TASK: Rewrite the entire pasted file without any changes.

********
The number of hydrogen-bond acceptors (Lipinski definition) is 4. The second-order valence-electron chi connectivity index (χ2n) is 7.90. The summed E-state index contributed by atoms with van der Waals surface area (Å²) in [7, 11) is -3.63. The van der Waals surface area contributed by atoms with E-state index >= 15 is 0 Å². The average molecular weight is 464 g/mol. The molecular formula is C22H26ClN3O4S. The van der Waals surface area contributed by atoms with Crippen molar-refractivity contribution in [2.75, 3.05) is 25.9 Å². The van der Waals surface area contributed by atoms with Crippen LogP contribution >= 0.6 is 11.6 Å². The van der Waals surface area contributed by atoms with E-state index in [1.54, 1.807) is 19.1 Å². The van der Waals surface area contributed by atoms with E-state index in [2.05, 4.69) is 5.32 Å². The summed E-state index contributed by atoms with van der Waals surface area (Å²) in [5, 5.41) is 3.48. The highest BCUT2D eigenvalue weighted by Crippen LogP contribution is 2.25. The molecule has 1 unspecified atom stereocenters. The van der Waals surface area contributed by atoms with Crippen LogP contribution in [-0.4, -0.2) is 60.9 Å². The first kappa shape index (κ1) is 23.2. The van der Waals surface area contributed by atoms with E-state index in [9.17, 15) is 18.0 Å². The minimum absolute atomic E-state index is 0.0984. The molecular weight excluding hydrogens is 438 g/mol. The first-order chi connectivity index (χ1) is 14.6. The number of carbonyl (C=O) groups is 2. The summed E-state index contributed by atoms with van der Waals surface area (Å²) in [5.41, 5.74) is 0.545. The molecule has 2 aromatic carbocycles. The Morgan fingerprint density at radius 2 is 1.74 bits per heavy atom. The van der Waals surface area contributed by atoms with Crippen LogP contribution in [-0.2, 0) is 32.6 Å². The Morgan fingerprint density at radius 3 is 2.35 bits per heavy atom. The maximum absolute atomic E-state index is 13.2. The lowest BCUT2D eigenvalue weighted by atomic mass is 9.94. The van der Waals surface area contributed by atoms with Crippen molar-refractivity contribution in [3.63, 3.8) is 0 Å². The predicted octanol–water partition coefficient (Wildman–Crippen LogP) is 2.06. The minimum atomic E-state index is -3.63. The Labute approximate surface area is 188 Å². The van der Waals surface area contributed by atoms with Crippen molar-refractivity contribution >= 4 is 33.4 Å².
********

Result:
The number of hydrogen-bond acceptors (Lipinski definition) is 4. The second-order valence-electron chi connectivity index (χ2n) is 7.90. The summed E-state index contributed by atoms with van der Waals surface area (Å²) in [7, 11) is -3.63. The van der Waals surface area contributed by atoms with E-state index >= 15 is 0 Å². The average molecular weight is 464 g/mol. The molecular formula is C22H26ClN3O4S. The van der Waals surface area contributed by atoms with Crippen molar-refractivity contribution in [2.75, 3.05) is 25.9 Å². The van der Waals surface area contributed by atoms with Crippen LogP contribution >= 0.6 is 11.6 Å². The van der Waals surface area contributed by atoms with E-state index in [1.54, 1.807) is 19.1 Å². The van der Waals surface area contributed by atoms with E-state index in [2.05, 4.69) is 5.32 Å². The summed E-state index contributed by atoms with van der Waals surface area (Å²) in [5, 5.41) is 3.48. The highest BCUT2D eigenvalue weighted by Crippen LogP contribution is 2.25. The molecule has 1 unspecified atom stereocenters. The van der Waals surface area contributed by atoms with Crippen LogP contribution in [-0.4, -0.2) is 60.9 Å². The first kappa shape index (κ1) is 23.2. The van der Waals surface area contributed by atoms with E-state index in [9.17, 15) is 18.0 Å². The minimum absolute atomic E-state index is 0.0984. The molecular weight excluding hydrogens is 438 g/mol. The first-order chi connectivity index (χ1) is 14.6. The number of carbonyl (C=O) groups is 2. The summed E-state index contributed by atoms with van der Waals surface area (Å²) in [5.41, 5.74) is 0.545. The molecule has 2 aromatic carbocycles. The Morgan fingerprint density at radius 2 is 1.74 bits per heavy atom. The van der Waals surface area contributed by atoms with Crippen LogP contribution in [-0.2, 0) is 32.6 Å². The Morgan fingerprint density at radius 3 is 2.35 bits per heavy atom. The maximum absolute atomic E-state index is 13.2. The lowest BCUT2D eigenvalue weighted by atomic mass is 9.94. The van der Waals surface area contributed by atoms with Crippen molar-refractivity contribution in [3.63, 3.8) is 0 Å². The predicted octanol–water partition coefficient (Wildman–Crippen LogP) is 2.06. The minimum atomic E-state index is -3.63. The Labute approximate surface area is 188 Å². The van der Waals surface area contributed by atoms with Crippen molar-refractivity contribution >= 4 is 33.4 Å².